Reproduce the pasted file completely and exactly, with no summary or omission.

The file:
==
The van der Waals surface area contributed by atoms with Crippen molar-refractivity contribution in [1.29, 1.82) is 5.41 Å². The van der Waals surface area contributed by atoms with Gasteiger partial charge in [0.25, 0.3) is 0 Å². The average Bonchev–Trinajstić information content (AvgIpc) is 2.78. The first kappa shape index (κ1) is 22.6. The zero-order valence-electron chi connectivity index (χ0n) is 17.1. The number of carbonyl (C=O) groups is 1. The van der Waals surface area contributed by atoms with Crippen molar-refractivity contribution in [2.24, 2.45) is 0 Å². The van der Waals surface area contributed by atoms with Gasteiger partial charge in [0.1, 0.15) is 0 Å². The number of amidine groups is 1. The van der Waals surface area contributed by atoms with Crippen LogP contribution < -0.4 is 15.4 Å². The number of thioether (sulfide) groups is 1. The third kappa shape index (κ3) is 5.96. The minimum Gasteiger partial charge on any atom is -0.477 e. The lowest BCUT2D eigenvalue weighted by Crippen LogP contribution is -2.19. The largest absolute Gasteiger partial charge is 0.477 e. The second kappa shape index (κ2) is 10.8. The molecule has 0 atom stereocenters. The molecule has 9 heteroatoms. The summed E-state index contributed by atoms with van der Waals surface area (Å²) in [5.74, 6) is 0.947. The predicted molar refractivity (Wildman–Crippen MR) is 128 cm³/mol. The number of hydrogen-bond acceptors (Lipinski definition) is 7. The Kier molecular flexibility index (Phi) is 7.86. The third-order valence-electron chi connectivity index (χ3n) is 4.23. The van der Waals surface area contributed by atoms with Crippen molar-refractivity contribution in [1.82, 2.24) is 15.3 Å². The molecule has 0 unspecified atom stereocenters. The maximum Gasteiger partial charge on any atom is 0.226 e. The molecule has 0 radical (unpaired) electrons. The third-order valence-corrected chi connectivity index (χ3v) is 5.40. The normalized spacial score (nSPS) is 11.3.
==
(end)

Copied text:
The van der Waals surface area contributed by atoms with Crippen molar-refractivity contribution in [1.29, 1.82) is 5.41 Å². The van der Waals surface area contributed by atoms with Gasteiger partial charge in [0.25, 0.3) is 0 Å². The average Bonchev–Trinajstić information content (AvgIpc) is 2.78. The first kappa shape index (κ1) is 22.6. The zero-order valence-electron chi connectivity index (χ0n) is 17.1. The number of carbonyl (C=O) groups is 1. The van der Waals surface area contributed by atoms with Crippen molar-refractivity contribution in [2.24, 2.45) is 0 Å². The van der Waals surface area contributed by atoms with Gasteiger partial charge in [0.1, 0.15) is 0 Å². The number of amidine groups is 1. The van der Waals surface area contributed by atoms with Crippen LogP contribution < -0.4 is 15.4 Å². The number of thioether (sulfide) groups is 1. The third kappa shape index (κ3) is 5.96. The minimum Gasteiger partial charge on any atom is -0.477 e. The lowest BCUT2D eigenvalue weighted by Crippen LogP contribution is -2.19. The largest absolute Gasteiger partial charge is 0.477 e. The second kappa shape index (κ2) is 10.8. The molecule has 0 atom stereocenters. The molecule has 9 heteroatoms. The summed E-state index contributed by atoms with van der Waals surface area (Å²) in [5.74, 6) is 0.947. The predicted molar refractivity (Wildman–Crippen MR) is 128 cm³/mol. The number of hydrogen-bond acceptors (Lipinski definition) is 7. The Kier molecular flexibility index (Phi) is 7.86. The third-order valence-electron chi connectivity index (χ3n) is 4.23. The van der Waals surface area contributed by atoms with Crippen molar-refractivity contribution in [1.82, 2.24) is 15.3 Å². The molecule has 0 unspecified atom stereocenters. The maximum Gasteiger partial charge on any atom is 0.226 e. The molecule has 0 radical (unpaired) electrons. The third-order valence-corrected chi connectivity index (χ3v) is 5.40. The normalized spacial score (nSPS) is 11.3.